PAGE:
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Christian Singles & Dating

The Measure of a Man

  • Carolyn McCulley Author & Contributing Writer
  • 2005 26 Oct
The Measure of a Man

I’m Safety Sister – the woman every single guy feels safe to talk to. It’s a development I didn’t expect as a result of a book I wrote for single women. Now I’m a repository of advice for single men everywhere who want to figure out what to do with a woman they are interested in.

My counsel always boils down to the same three words:  Talk. To. Her.  Yes, it’s a risk to communicate whatever level of interest you have and ask her if she’s interested in exploring anything further. Yes, you might get rejected. Yes, you should have to answer for your behavior toward her to her pastor, father, or friends. But that’s what masculinity is all about: risk and reward. And we ladies want to encourage the men around us to be men and take risks. That’s how you express trust in God. We express trust in God by waiting on you.
So, gentlemen, that’s the extent of my counsel to you. Now I turn my attention to the ladies … so that we can talk about you. Here’s a question I recently received from a young woman in her early 20s:

Last night my sister and I were jokingly talking about things guys do that are so cute. And they were little things, like when their hair is messed up, etc. But then we started talking about how attractive it is when a guy actually pays attention to you when you're talking, when he asks you questions, or actually works hard to get to know you. I had to stop at that point because I was wondering if our expectations of men are too low. Maybe it’s because my sisters and I have been watching "Pride & Prejudice" that I have started thinking that these “amazing” guys who actually listen to a woman, open a door for her, or treat her with chivalry shouldn't be considered the cream of the crop –- but merely normal gentlemen. Do you think I’m being idealistic?

(One more aside to the guys: Note the "Pride & Prejudice" reference.  This is important. Seriously. If you want to understand most women, connect with Jane Austen.)

The Man at the Gates

Where should our expectations be? Last month’s column addressed a particular challenge to women when it comes to guarding our hearts as we hope for certain relationships. I called it “dating in your mind.” And I promised that this month we’d explore how to wisely evaluate any man we’re interested in. So let’s look at what the Bible says about the husband of a woman of noble character, the Proverbs 31 woman.

Proverbs 31:23 (ESV) says, “Her husband is known in the gates, when he sits among the elders of the land.” To say someone “sits at the gates” was shorthand for saying he was a man of influence, a community leader who was worthy of respect. This phrase was derived from the architecture of Israelite cities because city gates were the focal point for social and commercial activity, including legal and business matters. For Christians today, the men at the gates are those whom God has given to lead the church -- pastors and elders. Because Scripture lists character requirements for those leaders, which are required of all believers, those requirements can be trustworthy standards by which we can evaluate the men in our lives today. 1 Timothy 3:1-10 (ESV, emphasis added) says:

The saying is trustworthy: If anyone aspires to the office of overseer, he desires a noble task.  Therefore an overseer must be above reproach, the husband of one wife, sober-minded, self-controlled, respectable, hospitable, able to teach, not a drunkard, not violent but gentle, not quarrelsome, not a lover of money.  He must manage his own household well, with all dignity keeping his children submissive, for if someone does not know how to manage his own household, how will he care for God's church?  He must not be a recent convert, or he may become puffed up with conceit and fall into the condemnation of the devil.  Moreover, he must be well thought of by outsiders, so that he may not fall into disgrace, into a snare of the devil. Deacons likewise must be dignified, not double-tongued, not addicted to much wine, not greedy for dishonest gain.  They must hold the mystery of the faith with a clear conscience.  And let them also be tested first; then let them serve as deacons if they prove themselves blameless.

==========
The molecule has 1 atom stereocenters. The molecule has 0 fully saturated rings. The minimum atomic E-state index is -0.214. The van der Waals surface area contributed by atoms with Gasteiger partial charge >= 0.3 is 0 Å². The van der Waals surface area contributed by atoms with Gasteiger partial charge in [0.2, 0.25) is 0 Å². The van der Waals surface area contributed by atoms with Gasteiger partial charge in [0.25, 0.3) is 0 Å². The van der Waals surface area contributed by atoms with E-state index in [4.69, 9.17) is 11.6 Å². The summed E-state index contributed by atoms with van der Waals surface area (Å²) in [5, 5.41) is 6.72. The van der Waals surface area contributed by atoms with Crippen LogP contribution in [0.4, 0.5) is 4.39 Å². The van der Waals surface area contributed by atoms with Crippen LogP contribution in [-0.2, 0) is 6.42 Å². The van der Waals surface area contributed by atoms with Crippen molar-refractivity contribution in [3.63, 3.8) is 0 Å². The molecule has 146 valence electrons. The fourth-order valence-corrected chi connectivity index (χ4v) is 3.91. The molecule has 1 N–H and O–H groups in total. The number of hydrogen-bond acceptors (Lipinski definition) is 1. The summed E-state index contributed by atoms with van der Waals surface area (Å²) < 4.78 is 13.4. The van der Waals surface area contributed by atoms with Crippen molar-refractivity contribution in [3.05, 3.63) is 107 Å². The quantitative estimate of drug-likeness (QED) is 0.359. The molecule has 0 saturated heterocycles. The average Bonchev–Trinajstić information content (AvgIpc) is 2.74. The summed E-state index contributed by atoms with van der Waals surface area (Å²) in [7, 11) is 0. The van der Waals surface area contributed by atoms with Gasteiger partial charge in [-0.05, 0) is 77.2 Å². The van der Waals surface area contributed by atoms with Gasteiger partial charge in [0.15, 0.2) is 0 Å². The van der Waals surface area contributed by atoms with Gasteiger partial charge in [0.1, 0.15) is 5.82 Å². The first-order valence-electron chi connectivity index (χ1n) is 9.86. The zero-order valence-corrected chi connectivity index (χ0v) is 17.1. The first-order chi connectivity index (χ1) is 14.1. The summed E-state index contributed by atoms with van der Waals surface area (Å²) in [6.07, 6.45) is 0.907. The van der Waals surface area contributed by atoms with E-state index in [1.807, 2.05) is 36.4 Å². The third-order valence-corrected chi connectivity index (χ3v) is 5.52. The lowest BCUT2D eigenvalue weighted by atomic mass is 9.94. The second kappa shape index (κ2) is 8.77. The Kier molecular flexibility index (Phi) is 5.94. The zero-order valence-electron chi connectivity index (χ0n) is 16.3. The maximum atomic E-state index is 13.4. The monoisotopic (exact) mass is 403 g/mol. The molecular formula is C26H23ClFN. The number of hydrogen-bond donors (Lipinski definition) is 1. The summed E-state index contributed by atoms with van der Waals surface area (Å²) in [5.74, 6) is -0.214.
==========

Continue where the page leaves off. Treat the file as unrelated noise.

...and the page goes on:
Are the men you are interested in seeking to pursue and grow in these character traits? We shouldn’t expect perfection, but we should look at the trajectory of their lives. Where are they directing their time and efforts? Are they seeking to grow? Are they cultivating self-control? Are they aiming to be respectable? Are they trying to be hospitable? (I don’t mean that they throw ten-course dinner parties. I mean, do they make people feel welcome – are they observant of the needs of those around them?) And so on, right until the last point:  Have they been tested? Testing doesn’t mean that these men have performed flawlessly on each and every character trait listed above, but that they have allowed examination and have gained the approval of others around them for their commitment to spiritual growth.

Ladies, this is where we can find protection in our local churches. Watching a man’s commitment to the Bride of Christ is going to help us discern how he will interact with an earthly bride. We can evaluate many things about a man’s character through serving together in church before we invest any of our emotions into a relationship with him. We really want to marry men who love one person more than they love us – Jesus. And if they love Jesus, they are going to love His bride. Does the Bride of Christ get consistent attention and time from this man? Does the Bride of Christ receive his financial support? Does the Bride of Christ benefit from a consistent relationship, or does this man only show up in church sporadically? Does he want to sacrifice his leisure time to serve the Bride of Christ through participating in her ministries? Does he love the Body of Christ by caring for a wide variety of her members – or is he only interested in meeting the more attractive, eligible members? Is he faithful to the Bride of Christ or does he hop from church to church and meeting to meeting? (And can the same be said of us?)

We should also note how a man treats his family, even when he is no longer living at home. Does he honor his parents in the way he speaks about them? Does he make an effort to serve them or visit them?

The Noble Man

Once when I was praying about a man I liked, the Lord brought to mind the Scripture address of Isaiah 32:8. I looked it up eagerly, and read: “But the noble man makes noble plans, and by noble deeds he stands” (NIV). I had no idea how to apply this Scripture to my prayers, so I waited and watched. Over the course of time, I came to see that this man was not being purposeful in our friendship, that noble plans were not being made and the deeds I observed were careless, not intentional. However, as I later studied this passage, I saw several ways to evaluate whether a man would be commended by the Lord as a noble man. This verse concludes a passage about the kingdom of righteousness that reads: